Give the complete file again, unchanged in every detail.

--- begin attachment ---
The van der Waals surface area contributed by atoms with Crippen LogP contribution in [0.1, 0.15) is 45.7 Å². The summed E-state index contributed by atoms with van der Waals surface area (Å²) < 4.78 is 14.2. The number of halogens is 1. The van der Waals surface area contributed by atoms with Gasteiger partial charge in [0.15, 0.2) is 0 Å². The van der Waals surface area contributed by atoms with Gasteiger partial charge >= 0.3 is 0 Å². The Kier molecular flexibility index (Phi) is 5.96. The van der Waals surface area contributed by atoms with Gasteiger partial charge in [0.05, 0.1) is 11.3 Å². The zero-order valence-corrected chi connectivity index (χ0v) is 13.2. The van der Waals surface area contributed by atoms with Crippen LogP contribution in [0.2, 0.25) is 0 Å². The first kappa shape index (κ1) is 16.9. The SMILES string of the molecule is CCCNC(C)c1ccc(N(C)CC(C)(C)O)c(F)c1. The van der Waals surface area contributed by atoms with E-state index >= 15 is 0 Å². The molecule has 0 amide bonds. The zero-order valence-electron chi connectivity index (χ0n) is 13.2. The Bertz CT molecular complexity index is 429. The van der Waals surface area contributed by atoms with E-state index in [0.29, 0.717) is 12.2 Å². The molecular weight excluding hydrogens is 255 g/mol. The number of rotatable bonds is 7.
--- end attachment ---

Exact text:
The van der Waals surface area contributed by atoms with Crippen LogP contribution in [0.1, 0.15) is 45.7 Å². The summed E-state index contributed by atoms with van der Waals surface area (Å²) < 4.78 is 14.2. The number of halogens is 1. The van der Waals surface area contributed by atoms with Gasteiger partial charge in [0.15, 0.2) is 0 Å². The van der Waals surface area contributed by atoms with Gasteiger partial charge >= 0.3 is 0 Å². The Kier molecular flexibility index (Phi) is 5.96. The van der Waals surface area contributed by atoms with Gasteiger partial charge in [0.05, 0.1) is 11.3 Å². The zero-order valence-corrected chi connectivity index (χ0v) is 13.2. The van der Waals surface area contributed by atoms with Crippen LogP contribution in [0.2, 0.25) is 0 Å². The first kappa shape index (κ1) is 16.9. The SMILES string of the molecule is CCCNC(C)c1ccc(N(C)CC(C)(C)O)c(F)c1. The van der Waals surface area contributed by atoms with E-state index >= 15 is 0 Å². The molecule has 0 amide bonds. The zero-order valence-electron chi connectivity index (χ0n) is 13.2. The Bertz CT molecular complexity index is 429. The van der Waals surface area contributed by atoms with E-state index in [0.29, 0.717) is 12.2 Å². The molecular weight excluding hydrogens is 255 g/mol. The number of rotatable bonds is 7.